Why the GAA bought a €700k farm
The grassy knoll, complete with the many theories about John F Kennedy's assassination, may be famous in Dallas and it's now only a matter of time before the grassy Naul becomes known in Britain and possibly across Europe too.
It starts in Croke Park, which will be the first beneficiary of the GAA's pitch farm, situated in Naul, north Co Dublin.
The GAA bought 50 acres at a cost of €700,000 in order to become self-sufficient when the need arises to re-lay the surface in Croke Park.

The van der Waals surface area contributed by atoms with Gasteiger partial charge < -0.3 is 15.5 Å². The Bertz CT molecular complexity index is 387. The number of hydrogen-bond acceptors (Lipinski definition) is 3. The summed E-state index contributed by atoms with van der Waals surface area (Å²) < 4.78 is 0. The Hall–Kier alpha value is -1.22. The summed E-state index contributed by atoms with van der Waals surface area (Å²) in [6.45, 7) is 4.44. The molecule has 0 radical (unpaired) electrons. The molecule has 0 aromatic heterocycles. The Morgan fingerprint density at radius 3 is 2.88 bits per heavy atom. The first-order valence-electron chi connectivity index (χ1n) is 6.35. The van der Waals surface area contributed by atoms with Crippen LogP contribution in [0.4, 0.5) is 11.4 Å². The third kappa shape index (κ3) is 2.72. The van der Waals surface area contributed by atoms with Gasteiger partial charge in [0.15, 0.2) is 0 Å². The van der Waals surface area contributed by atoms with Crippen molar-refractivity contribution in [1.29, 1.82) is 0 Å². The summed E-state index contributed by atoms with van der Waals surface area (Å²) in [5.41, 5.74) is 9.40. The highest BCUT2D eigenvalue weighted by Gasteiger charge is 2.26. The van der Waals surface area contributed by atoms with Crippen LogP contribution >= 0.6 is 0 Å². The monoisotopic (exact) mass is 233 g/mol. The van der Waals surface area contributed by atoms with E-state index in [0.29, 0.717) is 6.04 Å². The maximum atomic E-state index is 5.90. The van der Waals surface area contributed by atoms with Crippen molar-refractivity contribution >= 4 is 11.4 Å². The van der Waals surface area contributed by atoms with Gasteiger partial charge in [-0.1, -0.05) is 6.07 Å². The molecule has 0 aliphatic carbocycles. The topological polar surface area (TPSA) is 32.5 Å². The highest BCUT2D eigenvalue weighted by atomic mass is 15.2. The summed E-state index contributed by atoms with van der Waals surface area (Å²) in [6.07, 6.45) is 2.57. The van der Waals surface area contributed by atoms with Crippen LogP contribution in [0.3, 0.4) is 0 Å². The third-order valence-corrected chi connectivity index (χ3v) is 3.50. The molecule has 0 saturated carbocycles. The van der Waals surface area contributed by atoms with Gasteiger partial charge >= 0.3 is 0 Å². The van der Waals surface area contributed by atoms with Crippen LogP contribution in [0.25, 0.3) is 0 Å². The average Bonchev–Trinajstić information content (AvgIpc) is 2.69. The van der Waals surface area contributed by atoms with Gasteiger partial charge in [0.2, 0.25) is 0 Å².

They will harvest the first pitches next year, thus ending the need to import surfaces, as has been the case since Croke Park was redeveloped more than 15 years ago.
If it's practical, the pitch farm will also supply surfaces to other GAA grounds and the export market will also be explored.
"We haven't fully cooked our plans yet. The first thing we wanted was to de-risk what we're doing. Using our own expertise to develop our own pitch farm is the first objective," said Croke Park stadium director Peter McKenna.
"My own view is that we can also develop a business wherever people are looking for pitches. There's huge demand for pitches all over Europe for soccer, rugby and other sports."